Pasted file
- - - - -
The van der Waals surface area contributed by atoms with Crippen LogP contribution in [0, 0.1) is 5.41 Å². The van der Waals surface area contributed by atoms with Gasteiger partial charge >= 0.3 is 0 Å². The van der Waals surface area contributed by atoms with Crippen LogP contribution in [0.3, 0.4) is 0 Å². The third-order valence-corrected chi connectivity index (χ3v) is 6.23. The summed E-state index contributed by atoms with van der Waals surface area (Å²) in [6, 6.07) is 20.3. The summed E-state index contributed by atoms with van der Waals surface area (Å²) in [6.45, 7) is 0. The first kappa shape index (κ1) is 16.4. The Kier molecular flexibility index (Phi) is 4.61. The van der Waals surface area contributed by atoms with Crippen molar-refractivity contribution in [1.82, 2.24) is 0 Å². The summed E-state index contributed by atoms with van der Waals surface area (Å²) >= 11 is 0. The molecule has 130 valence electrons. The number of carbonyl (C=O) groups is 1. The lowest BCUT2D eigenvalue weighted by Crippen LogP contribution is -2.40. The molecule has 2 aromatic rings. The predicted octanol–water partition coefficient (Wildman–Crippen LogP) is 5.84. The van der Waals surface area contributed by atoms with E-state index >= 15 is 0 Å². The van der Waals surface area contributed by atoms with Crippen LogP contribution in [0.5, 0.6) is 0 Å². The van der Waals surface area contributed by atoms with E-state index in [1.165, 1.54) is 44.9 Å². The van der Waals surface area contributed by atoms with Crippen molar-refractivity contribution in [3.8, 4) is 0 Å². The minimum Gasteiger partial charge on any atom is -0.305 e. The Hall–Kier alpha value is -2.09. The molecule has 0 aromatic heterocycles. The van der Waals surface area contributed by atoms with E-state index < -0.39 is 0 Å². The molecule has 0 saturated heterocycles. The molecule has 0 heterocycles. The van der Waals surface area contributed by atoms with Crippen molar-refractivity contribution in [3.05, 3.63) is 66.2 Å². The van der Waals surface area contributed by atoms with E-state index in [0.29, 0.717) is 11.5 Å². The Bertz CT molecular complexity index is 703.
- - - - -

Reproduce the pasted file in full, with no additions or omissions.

The van der Waals surface area contributed by atoms with Crippen LogP contribution in [0, 0.1) is 5.41 Å². The van der Waals surface area contributed by atoms with Gasteiger partial charge >= 0.3 is 0 Å². The van der Waals surface area contributed by atoms with Crippen LogP contribution in [0.3, 0.4) is 0 Å². The third-order valence-corrected chi connectivity index (χ3v) is 6.23. The summed E-state index contributed by atoms with van der Waals surface area (Å²) in [6, 6.07) is 20.3. The summed E-state index contributed by atoms with van der Waals surface area (Å²) in [6.45, 7) is 0. The first kappa shape index (κ1) is 16.4. The Kier molecular flexibility index (Phi) is 4.61. The van der Waals surface area contributed by atoms with Crippen molar-refractivity contribution in [1.82, 2.24) is 0 Å². The summed E-state index contributed by atoms with van der Waals surface area (Å²) >= 11 is 0. The molecule has 130 valence electrons. The number of carbonyl (C=O) groups is 1. The lowest BCUT2D eigenvalue weighted by Crippen LogP contribution is -2.40. The molecule has 2 aromatic rings. The predicted octanol–water partition coefficient (Wildman–Crippen LogP) is 5.84. The van der Waals surface area contributed by atoms with E-state index >= 15 is 0 Å². The van der Waals surface area contributed by atoms with Crippen LogP contribution in [0.5, 0.6) is 0 Å². The van der Waals surface area contributed by atoms with E-state index in [1.165, 1.54) is 44.9 Å². The van der Waals surface area contributed by atoms with Crippen molar-refractivity contribution in [3.8, 4) is 0 Å². The minimum Gasteiger partial charge on any atom is -0.305 e. The Hall–Kier alpha value is -2.09. The molecule has 0 aromatic heterocycles. The van der Waals surface area contributed by atoms with E-state index < -0.39 is 0 Å². The molecule has 0 saturated heterocycles. The molecule has 0 heterocycles. The van der Waals surface area contributed by atoms with Crippen molar-refractivity contribution in [3.05, 3.63) is 66.2 Å². The van der Waals surface area contributed by atoms with E-state index in [0.29, 0.717) is 11.5 Å². The Bertz CT molecular complexity index is 703.